Sharing an idea from Alissa Crans’s JMM talk with kids

Yesterday videos of several of the invited JMM talks were published:

I was skimming through the talks to see if there might be anything fun to share with kids and came to this slide in Alissa Crans’s talk “Quintessential quandle queries”

I had a hunch that kids might find it strange that an expression like $A B A^{-1}$ would be something of interest to mathematicians, so I decided to see what the boys thought:

When we played with numbers, the expression $A B A^{-1}$ was just $B$. So now I tried a few non-number ideas with A and B representing certain moves on a grid. The first set of moves seemed to behave just like the numbers did, but the second set of moves produced a little surprise:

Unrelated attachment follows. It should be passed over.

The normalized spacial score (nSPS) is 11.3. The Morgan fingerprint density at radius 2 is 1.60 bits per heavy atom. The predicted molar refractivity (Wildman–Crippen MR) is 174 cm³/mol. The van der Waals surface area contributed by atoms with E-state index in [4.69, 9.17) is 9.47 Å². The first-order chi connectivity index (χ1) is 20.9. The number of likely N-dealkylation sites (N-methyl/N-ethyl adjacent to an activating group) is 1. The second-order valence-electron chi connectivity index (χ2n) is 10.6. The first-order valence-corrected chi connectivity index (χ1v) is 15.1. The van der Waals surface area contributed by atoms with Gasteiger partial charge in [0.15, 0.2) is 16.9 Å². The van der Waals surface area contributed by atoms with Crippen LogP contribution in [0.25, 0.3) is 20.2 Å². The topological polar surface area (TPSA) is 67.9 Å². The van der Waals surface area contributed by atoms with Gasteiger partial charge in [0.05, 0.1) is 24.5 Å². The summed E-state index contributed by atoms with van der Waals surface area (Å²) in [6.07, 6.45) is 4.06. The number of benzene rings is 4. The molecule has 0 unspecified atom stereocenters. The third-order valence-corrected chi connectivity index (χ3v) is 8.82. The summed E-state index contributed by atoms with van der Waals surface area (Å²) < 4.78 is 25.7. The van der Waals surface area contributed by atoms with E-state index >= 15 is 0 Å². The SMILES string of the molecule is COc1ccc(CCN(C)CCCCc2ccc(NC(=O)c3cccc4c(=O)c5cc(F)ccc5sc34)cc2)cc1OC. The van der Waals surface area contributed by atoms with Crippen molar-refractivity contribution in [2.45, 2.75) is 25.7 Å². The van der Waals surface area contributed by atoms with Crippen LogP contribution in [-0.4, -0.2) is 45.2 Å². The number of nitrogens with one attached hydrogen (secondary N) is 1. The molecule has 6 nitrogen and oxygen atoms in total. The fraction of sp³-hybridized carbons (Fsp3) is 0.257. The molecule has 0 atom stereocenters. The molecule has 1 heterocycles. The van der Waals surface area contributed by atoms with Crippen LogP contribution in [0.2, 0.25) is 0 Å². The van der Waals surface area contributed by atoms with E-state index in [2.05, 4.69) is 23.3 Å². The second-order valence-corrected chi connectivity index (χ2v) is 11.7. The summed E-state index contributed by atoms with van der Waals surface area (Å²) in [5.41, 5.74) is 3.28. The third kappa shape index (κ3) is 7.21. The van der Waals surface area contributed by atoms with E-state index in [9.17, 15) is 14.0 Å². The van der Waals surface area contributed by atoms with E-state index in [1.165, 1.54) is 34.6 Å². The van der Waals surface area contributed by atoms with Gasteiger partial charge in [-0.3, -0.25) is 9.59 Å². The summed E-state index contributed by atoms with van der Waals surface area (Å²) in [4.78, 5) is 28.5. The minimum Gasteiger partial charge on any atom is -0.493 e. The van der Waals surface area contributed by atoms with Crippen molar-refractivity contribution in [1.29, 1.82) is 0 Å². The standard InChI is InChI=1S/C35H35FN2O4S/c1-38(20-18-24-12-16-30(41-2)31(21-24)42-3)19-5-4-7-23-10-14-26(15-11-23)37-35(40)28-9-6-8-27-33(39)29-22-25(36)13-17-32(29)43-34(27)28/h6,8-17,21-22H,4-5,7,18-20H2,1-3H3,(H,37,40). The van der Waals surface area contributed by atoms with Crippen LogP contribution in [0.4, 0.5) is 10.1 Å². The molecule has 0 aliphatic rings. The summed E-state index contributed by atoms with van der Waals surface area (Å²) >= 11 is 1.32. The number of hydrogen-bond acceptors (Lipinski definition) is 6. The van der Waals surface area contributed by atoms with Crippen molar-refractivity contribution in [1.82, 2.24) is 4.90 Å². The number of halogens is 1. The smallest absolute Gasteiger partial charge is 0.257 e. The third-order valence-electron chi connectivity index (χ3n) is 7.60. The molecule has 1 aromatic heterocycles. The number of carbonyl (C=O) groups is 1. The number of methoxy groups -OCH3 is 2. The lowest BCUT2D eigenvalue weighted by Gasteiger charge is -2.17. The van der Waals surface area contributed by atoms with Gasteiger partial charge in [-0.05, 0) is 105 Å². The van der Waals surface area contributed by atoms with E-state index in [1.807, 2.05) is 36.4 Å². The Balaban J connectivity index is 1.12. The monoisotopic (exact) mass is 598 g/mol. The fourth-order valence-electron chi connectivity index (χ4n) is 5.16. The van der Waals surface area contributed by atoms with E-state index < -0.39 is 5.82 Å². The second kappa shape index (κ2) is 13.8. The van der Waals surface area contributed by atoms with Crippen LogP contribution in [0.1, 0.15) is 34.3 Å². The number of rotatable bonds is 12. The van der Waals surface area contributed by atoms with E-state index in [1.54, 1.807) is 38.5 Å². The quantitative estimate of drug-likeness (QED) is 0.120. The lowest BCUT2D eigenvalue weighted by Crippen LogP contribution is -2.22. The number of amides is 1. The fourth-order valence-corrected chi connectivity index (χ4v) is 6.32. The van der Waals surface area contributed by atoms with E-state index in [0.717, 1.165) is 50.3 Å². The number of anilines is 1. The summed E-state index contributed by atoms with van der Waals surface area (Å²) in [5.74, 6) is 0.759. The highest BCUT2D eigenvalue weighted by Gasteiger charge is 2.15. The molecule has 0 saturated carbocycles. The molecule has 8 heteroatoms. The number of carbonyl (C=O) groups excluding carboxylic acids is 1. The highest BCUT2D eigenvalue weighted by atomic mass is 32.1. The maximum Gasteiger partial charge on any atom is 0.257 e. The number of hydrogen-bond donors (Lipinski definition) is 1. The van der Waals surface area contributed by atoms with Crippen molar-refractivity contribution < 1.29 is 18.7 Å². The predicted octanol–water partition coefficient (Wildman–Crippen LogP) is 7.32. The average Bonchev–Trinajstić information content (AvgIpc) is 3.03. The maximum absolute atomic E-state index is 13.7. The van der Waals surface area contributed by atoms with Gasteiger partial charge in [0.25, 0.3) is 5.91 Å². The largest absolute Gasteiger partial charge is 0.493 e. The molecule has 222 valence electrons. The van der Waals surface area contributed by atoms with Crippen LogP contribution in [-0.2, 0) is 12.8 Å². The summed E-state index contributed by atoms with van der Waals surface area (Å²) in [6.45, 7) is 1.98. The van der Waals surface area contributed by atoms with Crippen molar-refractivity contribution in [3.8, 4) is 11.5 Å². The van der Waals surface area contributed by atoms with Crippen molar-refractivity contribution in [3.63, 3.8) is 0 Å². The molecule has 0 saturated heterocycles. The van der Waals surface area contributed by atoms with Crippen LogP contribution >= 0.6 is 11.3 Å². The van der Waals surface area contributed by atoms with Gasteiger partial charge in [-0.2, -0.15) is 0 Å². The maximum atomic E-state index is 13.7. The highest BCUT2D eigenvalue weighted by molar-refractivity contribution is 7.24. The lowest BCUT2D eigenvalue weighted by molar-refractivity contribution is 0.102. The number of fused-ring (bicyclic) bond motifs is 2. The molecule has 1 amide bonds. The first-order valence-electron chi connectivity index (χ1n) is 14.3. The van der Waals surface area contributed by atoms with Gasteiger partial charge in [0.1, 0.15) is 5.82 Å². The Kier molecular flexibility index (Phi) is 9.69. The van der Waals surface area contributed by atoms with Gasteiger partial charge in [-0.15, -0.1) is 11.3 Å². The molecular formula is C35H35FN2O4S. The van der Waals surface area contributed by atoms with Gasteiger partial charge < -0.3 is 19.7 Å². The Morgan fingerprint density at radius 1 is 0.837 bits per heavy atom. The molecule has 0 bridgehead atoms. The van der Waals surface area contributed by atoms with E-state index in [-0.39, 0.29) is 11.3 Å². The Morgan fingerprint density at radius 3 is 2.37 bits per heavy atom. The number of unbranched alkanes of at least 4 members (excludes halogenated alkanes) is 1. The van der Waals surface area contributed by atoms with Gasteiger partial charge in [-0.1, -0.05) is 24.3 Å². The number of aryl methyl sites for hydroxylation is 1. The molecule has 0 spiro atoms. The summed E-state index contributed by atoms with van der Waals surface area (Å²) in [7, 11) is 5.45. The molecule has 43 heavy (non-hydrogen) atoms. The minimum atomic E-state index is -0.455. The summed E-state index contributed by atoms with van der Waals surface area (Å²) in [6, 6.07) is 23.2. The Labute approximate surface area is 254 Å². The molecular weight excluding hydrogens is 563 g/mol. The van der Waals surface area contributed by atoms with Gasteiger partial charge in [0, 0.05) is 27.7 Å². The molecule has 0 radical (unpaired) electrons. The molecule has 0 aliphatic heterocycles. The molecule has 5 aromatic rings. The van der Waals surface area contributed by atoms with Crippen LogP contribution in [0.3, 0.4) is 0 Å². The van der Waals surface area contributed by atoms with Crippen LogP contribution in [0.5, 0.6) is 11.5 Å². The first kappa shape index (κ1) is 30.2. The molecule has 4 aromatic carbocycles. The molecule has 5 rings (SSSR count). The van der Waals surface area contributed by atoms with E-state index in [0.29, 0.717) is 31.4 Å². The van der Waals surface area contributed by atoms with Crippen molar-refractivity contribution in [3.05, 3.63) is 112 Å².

Now we looked at a completely new situation -> in the video below A and B will represent moves of a Rubik’s cube.

Here I got a really fun surprise when the boys saw that doing repeated applications of the “move” $A B A^{-1}$ was actually really easy to describe mathematically 🙂

Definitely a fun little project. There’s no real need to show the boys the complete talk – they don’t need to learn the complete content of the talk. It was fun to show them an idea that is interesting to mathematicians, though, and especially fun to give them a peek at some simple operations that don’t commute.